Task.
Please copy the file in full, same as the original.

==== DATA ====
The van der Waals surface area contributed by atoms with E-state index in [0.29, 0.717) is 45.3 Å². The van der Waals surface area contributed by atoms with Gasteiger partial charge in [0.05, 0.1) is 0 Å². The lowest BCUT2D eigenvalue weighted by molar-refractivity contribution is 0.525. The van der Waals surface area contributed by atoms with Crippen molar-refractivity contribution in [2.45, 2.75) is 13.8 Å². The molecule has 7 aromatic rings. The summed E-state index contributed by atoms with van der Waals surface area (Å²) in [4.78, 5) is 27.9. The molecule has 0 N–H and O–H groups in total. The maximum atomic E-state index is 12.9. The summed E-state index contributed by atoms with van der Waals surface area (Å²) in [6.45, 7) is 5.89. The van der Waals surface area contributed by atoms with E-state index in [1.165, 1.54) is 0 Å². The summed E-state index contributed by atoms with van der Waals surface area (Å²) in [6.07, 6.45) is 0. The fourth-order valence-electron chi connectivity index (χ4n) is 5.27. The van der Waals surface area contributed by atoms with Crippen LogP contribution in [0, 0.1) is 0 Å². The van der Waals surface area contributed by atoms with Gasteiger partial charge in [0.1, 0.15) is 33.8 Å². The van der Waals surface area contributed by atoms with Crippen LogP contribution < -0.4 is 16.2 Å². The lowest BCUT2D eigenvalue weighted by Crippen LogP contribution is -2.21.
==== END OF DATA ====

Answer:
The van der Waals surface area contributed by atoms with E-state index in [0.29, 0.717) is 45.3 Å². The van der Waals surface area contributed by atoms with Gasteiger partial charge in [0.05, 0.1) is 0 Å². The lowest BCUT2D eigenvalue weighted by molar-refractivity contribution is 0.525. The van der Waals surface area contributed by atoms with Crippen molar-refractivity contribution in [2.45, 2.75) is 13.8 Å². The molecule has 7 aromatic rings. The summed E-state index contributed by atoms with van der Waals surface area (Å²) in [4.78, 5) is 27.9. The molecule has 0 N–H and O–H groups in total. The maximum atomic E-state index is 12.9. The summed E-state index contributed by atoms with van der Waals surface area (Å²) in [6.45, 7) is 5.89. The van der Waals surface area contributed by atoms with E-state index in [1.165, 1.54) is 0 Å². The summed E-state index contributed by atoms with van der Waals surface area (Å²) in [6.07, 6.45) is 0. The fourth-order valence-electron chi connectivity index (χ4n) is 5.27. The van der Waals surface area contributed by atoms with Crippen LogP contribution in [0, 0.1) is 0 Å². The van der Waals surface area contributed by atoms with Gasteiger partial charge in [0.1, 0.15) is 33.8 Å². The van der Waals surface area contributed by atoms with Crippen LogP contribution < -0.4 is 16.2 Å². The lowest BCUT2D eigenvalue weighted by Crippen LogP contribution is -2.21.